I love these series. I love hearing about the works and life, while hearing the works. However, I don't think enough of the famous ones were worked in here. Why not?
At first I was very drawn into this, then it became a chore. Am I alone? I don't buy the characters, or the mystery, and I didn't care about them in the end. That's fatal for me.
Having just come out of a season of loss, this book was a real life saver. Thank you Robin for writing it, and for sharing some of your (and family) philosophies. Its so true -- everyone's got something, so dust it off and keep after it. Pray, love and be true. That is all that matters.
I had the strange feeling of all of a sudden understanding how my husband feels when I give him a book, saying: you have GOT to read this -- forgetting that the plot is more geared to women than men. There is a certain point in the novel that I think many women will say -- ok, enough already, I get it, and men/boys will say: Huzzah! At a boy and keep at it! I complained of the part to my husband and son (I turned my son on to this series after he had serious Harry Potter withdrawal, who insisted that my husband read it), and they both protested in the extreme -- "But it is PIVOTAL to the plot." Quite. Ehem.
Also, I did feel like the book was an exercise in the splitting the mind practice. We go off on one quest, and another, and another, and another. Etc.
Still, all considered. Good, very well written, low fantasy. I will read / listen to the next one. What will happen???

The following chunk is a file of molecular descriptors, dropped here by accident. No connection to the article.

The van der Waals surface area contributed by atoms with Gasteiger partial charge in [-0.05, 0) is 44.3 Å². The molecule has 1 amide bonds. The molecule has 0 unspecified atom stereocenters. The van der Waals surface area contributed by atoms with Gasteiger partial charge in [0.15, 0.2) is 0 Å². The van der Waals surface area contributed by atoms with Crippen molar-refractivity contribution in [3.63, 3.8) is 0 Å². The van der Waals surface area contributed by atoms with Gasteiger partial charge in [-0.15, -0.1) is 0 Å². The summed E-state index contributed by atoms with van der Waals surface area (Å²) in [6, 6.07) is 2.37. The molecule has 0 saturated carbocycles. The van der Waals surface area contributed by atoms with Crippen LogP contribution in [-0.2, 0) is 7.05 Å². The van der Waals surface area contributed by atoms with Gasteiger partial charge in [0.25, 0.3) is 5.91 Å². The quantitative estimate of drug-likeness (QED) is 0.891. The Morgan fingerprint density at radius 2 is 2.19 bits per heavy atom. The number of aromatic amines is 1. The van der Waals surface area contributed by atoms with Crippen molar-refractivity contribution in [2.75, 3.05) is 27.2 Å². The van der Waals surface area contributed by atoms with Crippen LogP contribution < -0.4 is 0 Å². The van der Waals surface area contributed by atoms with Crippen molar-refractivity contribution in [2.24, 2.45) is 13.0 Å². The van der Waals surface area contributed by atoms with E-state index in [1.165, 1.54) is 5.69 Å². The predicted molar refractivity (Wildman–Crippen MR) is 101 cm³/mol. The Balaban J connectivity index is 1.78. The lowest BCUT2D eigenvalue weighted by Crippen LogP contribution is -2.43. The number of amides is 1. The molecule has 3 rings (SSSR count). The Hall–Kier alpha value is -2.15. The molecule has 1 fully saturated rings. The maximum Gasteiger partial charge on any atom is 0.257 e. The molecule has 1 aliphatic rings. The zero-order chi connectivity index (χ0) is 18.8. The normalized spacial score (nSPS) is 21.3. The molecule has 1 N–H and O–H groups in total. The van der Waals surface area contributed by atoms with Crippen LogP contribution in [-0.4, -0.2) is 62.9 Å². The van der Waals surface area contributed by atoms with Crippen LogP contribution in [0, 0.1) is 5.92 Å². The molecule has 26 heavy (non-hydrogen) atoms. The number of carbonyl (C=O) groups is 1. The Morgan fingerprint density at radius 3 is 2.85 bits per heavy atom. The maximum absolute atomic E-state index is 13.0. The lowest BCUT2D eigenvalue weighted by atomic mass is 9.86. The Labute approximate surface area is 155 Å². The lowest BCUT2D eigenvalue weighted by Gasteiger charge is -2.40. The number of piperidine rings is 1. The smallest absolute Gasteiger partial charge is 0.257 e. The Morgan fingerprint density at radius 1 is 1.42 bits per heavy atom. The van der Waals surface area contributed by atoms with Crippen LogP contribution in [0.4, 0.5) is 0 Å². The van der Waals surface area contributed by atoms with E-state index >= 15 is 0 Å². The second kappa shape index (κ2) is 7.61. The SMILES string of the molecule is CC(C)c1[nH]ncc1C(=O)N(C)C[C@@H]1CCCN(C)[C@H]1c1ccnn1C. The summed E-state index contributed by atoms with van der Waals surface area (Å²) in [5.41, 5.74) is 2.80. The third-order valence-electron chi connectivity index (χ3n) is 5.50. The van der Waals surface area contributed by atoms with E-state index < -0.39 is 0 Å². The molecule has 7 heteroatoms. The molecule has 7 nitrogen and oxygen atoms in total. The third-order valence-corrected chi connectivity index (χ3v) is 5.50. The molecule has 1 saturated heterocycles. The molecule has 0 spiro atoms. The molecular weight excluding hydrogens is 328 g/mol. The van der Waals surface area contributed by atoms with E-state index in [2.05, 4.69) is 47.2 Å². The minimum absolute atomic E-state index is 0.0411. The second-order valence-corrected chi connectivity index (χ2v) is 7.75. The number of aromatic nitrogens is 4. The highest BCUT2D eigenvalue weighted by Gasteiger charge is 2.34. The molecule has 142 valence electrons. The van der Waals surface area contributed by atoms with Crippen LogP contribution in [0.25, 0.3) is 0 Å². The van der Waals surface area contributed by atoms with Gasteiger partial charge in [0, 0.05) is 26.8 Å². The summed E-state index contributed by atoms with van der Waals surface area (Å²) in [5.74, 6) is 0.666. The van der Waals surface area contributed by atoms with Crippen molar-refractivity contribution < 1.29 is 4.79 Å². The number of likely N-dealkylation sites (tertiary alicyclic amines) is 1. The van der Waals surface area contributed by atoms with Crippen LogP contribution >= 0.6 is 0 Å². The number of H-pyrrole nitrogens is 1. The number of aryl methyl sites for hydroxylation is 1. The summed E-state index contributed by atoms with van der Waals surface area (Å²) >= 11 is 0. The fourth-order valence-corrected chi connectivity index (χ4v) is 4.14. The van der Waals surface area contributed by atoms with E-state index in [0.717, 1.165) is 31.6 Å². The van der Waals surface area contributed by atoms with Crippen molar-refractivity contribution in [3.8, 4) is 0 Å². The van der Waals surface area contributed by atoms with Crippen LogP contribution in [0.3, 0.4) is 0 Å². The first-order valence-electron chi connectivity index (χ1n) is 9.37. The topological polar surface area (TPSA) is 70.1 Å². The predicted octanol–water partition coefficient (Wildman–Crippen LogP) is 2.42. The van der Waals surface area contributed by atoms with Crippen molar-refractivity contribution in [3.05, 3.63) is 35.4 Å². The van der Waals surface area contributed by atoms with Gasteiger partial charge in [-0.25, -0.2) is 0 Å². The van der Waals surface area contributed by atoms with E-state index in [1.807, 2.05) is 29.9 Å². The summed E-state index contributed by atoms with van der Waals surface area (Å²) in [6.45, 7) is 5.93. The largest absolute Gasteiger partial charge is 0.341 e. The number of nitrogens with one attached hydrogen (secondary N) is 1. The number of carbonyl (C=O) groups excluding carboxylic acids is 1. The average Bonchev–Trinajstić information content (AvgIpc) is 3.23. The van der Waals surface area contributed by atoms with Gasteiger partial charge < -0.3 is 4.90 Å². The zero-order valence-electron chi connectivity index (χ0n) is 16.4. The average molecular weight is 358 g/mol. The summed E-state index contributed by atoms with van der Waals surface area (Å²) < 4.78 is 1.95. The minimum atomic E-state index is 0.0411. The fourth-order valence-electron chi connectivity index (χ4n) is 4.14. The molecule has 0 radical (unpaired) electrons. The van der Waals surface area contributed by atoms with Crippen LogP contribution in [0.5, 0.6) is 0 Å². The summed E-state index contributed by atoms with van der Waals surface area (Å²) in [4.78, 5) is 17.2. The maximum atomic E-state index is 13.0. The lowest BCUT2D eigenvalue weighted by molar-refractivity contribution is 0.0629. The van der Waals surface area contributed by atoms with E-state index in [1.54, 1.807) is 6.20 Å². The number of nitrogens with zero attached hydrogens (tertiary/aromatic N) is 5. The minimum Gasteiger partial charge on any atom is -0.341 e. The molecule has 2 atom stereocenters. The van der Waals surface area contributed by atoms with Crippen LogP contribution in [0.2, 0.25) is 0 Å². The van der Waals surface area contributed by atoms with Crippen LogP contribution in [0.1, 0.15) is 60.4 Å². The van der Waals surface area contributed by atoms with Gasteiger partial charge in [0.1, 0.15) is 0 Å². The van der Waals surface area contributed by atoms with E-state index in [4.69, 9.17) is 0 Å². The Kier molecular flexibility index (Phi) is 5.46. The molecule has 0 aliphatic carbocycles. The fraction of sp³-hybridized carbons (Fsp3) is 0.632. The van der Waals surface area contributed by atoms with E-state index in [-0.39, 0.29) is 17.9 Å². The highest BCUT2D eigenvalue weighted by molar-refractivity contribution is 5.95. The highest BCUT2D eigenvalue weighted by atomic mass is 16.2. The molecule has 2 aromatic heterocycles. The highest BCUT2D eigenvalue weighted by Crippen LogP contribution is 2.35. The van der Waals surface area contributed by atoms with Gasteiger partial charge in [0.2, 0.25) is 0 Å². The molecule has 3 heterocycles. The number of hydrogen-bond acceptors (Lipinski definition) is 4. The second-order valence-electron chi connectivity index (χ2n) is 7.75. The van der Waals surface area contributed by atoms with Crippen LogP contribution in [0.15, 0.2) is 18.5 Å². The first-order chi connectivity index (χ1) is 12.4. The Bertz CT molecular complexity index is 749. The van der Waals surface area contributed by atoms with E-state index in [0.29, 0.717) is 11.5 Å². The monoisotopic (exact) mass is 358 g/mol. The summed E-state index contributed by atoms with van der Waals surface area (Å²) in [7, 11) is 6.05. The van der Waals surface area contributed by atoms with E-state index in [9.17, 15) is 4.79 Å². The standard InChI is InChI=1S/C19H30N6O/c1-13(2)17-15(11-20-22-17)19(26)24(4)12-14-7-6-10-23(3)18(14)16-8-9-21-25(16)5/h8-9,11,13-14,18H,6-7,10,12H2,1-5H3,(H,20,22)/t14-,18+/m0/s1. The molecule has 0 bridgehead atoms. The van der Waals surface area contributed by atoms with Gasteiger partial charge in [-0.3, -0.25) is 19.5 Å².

I keep wondering if this book appealed to as others the way it did to me. Well plotted, well characterized, very interesting story about people who just end up --right--there--in--the--middle-- of it. A reluctant book seller and a baby -- and a bit of a mystery, drawing in a cop who starts a successful bookclub. What more could you ask for?
This book really makes you think. I loved the POV from a blind character, and a sympathetic boy Nazi. What would you do for light and love?
Loved this book, it was well worth the wait. There was a definite "-OMG,-you-did-not-do-that- Diana!!-Yes-yay-you-did!!- moment that I loved. And just good character stories mixed with plenty of history, fantasy, war and politics, about this family that seems so real to me. How does she do this?
This book was alright, but I really expected more on the Indian part based upon the prologue. Still, the title does say Short, so I should have expected what I got, I guess. Not a bad intro, and I did learn somethings, particularly about Washington.
Very interesting book. I used to go to Church Camp in the New Mexico mountains, from which I garnered a pen pal from Los Alamos. I had NO idea about this place. I loved the literary style of this book -- in the collective We, which managed to show the many many experiences of the wives, the families, and even the views of the scientists -- the lives of the creators of the atomic bomb during those years. Important read, well narrated.
Via Audio. Well written, but I can't figure out the deeper meaning, and it feels like there should be one. Just another one of the many American "heartland" books written in the Cormac McCarthy western tradition with the only point being to show our inescapable violent past (which I don't necessarily argue but also don't fully buy). I'm not getting it and don't know why I keep falling for it. But that is just me, if that genre is your cup of tea, you will like this.
P.S. The audio was well narrated but I don't recommend it. It was very hard to follow because the POV switched frequently.
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